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Computationally Facilitating the Problem-Solving Design Process Via Real-Time Process Management

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posted on 09.09.2022, 15:16 authored by Joshua GyoryJoshua Gyory

Teams are a major facet of engineering and are commonly thought to be necessary when solving dynamic and complex problems, such as engineering design tasks. Even though teams collectively bring a diversity of knowledge and perspectives to problem solving, previous work has demonstrated that in certain scenarios, such as in language-based and configuration design problems, the production by a team is inferior to that of a similar number of individuals solving independently (i.e., nominal teams). Aid in the form of design stimuli catalyze group creativity and help designers overcome impasses. However, methods for applying stimuli in the engineering design literature are largely static; they do not adapt to the dynamics of either the designer or the design process, both of which evolve throughout the problem-solving process. Thus, the overarching goal of this dissertation is to explore, better understand, and facilitate problem solving computationally, via adaptive, process management. 

This dissertation first compares individual versus group problem solving within the domain of engineering design. Through a behavioral study, our results corroborate previous findings, exhibiting that individuals outperform teams in the overall quality of their design solutions, even in this more free-flowing and explorative setting of conceptual design. Exploiting this result, we consider and explore whether a human, process manager can lessen this underperformance of design teams compared to nominal teams, and help teams overcome potential deterrents that may be contributing to their inferior performance. The managerial interactions with the design teams are investigated and post-study interviews with the human process managers are conducted, in an attempt to uncover some of the cognitive rationale and strategies that may be beneficial throughout problem solving. Motivated from these post-study interviews, a topic-modeling approach then analyzes team cognition and the impact of these process manager interventions. The results from this approach show that the impacts of these interventions can be computationally detected through team discourse. Overall, these studies provide a conceptual basis for the detection and facilitation of design interventions based on real-time, discourse data.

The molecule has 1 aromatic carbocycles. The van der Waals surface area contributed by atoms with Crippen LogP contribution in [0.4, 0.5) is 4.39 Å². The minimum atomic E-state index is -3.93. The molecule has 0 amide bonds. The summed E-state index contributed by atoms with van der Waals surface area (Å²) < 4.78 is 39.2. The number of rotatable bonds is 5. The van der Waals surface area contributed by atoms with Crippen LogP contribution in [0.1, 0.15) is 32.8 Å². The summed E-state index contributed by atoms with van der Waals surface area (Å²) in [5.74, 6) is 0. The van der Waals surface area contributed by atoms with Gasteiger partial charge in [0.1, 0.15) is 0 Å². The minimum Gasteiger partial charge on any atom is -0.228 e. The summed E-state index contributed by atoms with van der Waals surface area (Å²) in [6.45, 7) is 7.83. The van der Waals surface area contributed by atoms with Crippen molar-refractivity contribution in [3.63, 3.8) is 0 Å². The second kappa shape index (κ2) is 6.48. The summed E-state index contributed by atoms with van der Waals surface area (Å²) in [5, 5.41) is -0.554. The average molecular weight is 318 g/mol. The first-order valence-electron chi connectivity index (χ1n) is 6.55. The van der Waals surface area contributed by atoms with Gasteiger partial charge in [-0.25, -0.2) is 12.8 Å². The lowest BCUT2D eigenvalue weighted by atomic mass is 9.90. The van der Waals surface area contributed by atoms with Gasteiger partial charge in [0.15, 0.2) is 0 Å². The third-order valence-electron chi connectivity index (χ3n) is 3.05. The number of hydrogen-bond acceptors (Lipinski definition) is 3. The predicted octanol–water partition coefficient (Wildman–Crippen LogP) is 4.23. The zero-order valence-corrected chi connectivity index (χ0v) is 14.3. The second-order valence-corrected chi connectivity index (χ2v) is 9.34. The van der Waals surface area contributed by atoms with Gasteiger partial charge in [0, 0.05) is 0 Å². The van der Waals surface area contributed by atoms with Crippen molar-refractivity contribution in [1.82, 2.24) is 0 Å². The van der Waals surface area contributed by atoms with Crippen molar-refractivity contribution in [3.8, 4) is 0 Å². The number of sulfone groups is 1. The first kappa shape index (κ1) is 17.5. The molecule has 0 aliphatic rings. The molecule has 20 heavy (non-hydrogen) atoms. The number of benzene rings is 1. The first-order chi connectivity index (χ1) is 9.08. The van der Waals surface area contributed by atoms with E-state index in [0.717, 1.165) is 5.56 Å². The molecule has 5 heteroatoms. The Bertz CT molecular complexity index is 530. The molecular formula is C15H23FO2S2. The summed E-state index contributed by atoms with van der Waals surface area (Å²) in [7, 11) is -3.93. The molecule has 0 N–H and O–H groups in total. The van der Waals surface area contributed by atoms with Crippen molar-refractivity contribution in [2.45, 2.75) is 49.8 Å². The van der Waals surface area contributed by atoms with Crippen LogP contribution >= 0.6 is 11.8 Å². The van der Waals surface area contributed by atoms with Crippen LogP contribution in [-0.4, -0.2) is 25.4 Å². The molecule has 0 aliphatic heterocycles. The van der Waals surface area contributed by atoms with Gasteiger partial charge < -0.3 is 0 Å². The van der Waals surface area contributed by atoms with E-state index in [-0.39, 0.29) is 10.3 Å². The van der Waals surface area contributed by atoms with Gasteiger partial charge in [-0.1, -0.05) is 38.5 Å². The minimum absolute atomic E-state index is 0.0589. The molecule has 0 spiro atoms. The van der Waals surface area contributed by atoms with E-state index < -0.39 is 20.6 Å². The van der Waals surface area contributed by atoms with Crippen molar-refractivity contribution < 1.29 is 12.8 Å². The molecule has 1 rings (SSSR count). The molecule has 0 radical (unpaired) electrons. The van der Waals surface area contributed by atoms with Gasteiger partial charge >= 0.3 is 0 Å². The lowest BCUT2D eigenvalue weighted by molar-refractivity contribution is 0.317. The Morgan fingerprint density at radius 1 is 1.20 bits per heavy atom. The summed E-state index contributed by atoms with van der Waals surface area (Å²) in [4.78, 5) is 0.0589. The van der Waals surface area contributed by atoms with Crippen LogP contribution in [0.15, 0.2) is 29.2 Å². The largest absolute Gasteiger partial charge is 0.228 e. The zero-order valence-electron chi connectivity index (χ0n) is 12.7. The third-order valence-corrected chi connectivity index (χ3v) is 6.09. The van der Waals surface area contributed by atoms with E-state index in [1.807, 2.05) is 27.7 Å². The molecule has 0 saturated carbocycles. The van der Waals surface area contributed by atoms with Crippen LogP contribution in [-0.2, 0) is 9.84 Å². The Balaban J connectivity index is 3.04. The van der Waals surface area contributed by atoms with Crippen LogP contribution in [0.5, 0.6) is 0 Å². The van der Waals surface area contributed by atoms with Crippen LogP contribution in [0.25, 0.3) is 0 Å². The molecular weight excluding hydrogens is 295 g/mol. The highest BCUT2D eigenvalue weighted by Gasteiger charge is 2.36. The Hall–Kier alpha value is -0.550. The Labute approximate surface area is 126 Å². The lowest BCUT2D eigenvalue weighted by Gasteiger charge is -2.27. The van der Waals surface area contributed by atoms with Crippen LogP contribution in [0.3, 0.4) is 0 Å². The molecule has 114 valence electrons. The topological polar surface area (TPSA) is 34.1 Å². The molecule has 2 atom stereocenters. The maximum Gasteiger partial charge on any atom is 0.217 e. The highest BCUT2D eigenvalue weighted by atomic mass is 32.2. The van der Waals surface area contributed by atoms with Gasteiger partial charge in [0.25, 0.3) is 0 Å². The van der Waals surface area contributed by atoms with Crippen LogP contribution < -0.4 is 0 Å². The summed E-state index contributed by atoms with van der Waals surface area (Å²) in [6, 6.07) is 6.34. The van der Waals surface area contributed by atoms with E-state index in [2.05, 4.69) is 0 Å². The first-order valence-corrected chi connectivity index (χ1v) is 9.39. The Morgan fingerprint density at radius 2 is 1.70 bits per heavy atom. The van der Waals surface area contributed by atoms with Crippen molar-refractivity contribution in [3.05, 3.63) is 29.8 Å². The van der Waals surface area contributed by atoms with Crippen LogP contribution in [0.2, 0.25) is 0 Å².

Next, two novel frameworks are studied, both of which take steps towards tracking features of design teams and utilizing that information to intervene. The first study analyzes the impact of modulating the distance of design stimuli from a designers’ current state, in this case, their current design solution, within a broader design space. Utilizing semantic comparisons between their current solution and a broad database of related example solutions, designers receive computationally selected inspirational stimuli midway through a problem-solving session. Through a regression analysis, the results exhibit increased performance when capturing their design state and providing increased stimulus quality. The second framework creates an artificial intelligent process manager agent to manage the design process of engineering teams in real-time, tracking features of teams’ actions and communications during a complex design and pathplanning task with multidisciplinary team members. Teams are also placed under the guidance of human process managers for comparison. Across several dimensions, the overall results show that the AI manager agent introduced matches the capabilities of the human managers, showing potential in automating the management of a complex design process. Before and after analyses of the interventions indicate mixed adherence to the different types of interventions as induced in the intended process changes in the teams, and regression analyses show the impact of different interventions. Overall, this dissertation lays the groundwork for a computational development and deployment of adaptive process management, with the hope to make engineering designs as efficient as possible.




Degree Type



Mechanical Engineering

Degree Name

  • Doctor of Philosophy (PhD)


Jonathan Cagan

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